Filip David: Masters of Forgery
We should constantly bear in mind that life surrounded by and immersed in counterfeits is not real life, but an imitation, a deceitful and pathetic illusion of life, created in the workshops of craftsmen of all kinds of deception
The world we live in abounds with false values that are depicted as genuine. This applies equally to the material, as well as the spiritual. Occasionally, it is genuinely difficult to tell the originals from forgeries because the masters of counterfeiting are very skilled at what they do.
The market is inundated with counterfeit goods. Clothing, footwear, technical equipment, personal hygiene products, toys - all these bear names of the most famous global manufacturers, however the packages contain, more often than not, counterfeits manufactured with a varying degree of skill. One of the ways of identifying counterfeit goods is the fact their price is usually lower than that of the genuine products and is in line with the local population’s purchasing power. Counterfeit goods aim to meet the wants and needs of broad layers of society thus creating an illusion of good living standards, an illusion of quality. Counterfeits are most common in poor countries and go hand-in-hand with poverty.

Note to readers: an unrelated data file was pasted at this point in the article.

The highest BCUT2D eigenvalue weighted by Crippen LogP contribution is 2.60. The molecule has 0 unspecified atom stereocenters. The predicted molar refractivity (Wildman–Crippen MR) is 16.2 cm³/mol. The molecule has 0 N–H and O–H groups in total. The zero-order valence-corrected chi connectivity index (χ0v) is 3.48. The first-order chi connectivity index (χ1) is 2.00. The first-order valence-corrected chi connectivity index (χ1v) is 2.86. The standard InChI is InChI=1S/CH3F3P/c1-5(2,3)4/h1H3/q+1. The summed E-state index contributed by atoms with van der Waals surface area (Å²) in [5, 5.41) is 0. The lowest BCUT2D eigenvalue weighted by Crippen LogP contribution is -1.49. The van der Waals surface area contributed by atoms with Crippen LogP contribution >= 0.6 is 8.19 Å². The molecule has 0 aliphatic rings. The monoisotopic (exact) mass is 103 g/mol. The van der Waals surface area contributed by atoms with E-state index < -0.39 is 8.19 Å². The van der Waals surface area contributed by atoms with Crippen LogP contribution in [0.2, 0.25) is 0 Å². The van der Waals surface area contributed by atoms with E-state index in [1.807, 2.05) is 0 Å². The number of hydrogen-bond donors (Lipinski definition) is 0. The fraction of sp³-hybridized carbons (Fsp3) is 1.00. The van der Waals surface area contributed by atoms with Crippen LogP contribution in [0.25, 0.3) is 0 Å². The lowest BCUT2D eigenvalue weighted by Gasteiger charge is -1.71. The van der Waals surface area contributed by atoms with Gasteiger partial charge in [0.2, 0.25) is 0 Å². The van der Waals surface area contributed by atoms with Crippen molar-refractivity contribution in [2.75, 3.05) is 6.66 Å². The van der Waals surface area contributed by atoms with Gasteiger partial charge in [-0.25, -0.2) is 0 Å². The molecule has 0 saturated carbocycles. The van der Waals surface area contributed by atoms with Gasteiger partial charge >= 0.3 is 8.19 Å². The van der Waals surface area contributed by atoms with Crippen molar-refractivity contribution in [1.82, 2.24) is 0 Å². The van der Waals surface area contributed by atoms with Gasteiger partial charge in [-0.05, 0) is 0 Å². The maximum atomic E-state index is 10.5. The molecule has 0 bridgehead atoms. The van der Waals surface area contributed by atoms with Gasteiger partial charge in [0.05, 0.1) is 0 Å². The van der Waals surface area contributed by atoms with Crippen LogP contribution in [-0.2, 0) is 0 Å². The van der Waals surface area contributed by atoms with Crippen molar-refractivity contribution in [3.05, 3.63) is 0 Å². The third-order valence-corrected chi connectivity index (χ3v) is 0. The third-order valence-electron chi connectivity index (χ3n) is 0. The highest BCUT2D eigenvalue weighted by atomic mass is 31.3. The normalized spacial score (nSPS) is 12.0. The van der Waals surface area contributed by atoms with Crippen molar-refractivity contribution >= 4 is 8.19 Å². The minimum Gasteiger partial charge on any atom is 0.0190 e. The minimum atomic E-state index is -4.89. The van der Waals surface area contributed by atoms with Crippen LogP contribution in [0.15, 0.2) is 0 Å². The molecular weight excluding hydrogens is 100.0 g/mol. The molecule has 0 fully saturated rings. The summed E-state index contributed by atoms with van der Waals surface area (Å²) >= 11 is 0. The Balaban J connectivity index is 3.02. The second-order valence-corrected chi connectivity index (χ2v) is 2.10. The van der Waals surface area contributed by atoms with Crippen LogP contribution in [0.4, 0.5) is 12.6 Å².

This is the exchange of goods, which in some ways reflects the image of today's world. The smuggled goods produced in the poor part of a continent with dazzling labels of the developed world, synonymous with high living standards and wealth, are sold as or in place of similar goods on another continent where similar levels of poverty reign. It's all fake, the goods, as well as the labels. Most sellers and most buyers alike are aware of the deception, but the charm of deception is too irresistible. For an hour, a day, or a little longer, one can live in an illusion of abundance and quality in the world where there is neither abundance, nor quality.
This is the basic and basest level of counterfeiting – surround with goods of dubious value or none whatsoever, but that very successfully complement other, more serious, forgeries, which also form part of everyday life, and serve to satisfy other types of needs. The more complex and perfidious form of forgery takes place on the psychological level and is manifested as the falsification of the essential living needs. This form of forgery is best defined as the falsification of reality.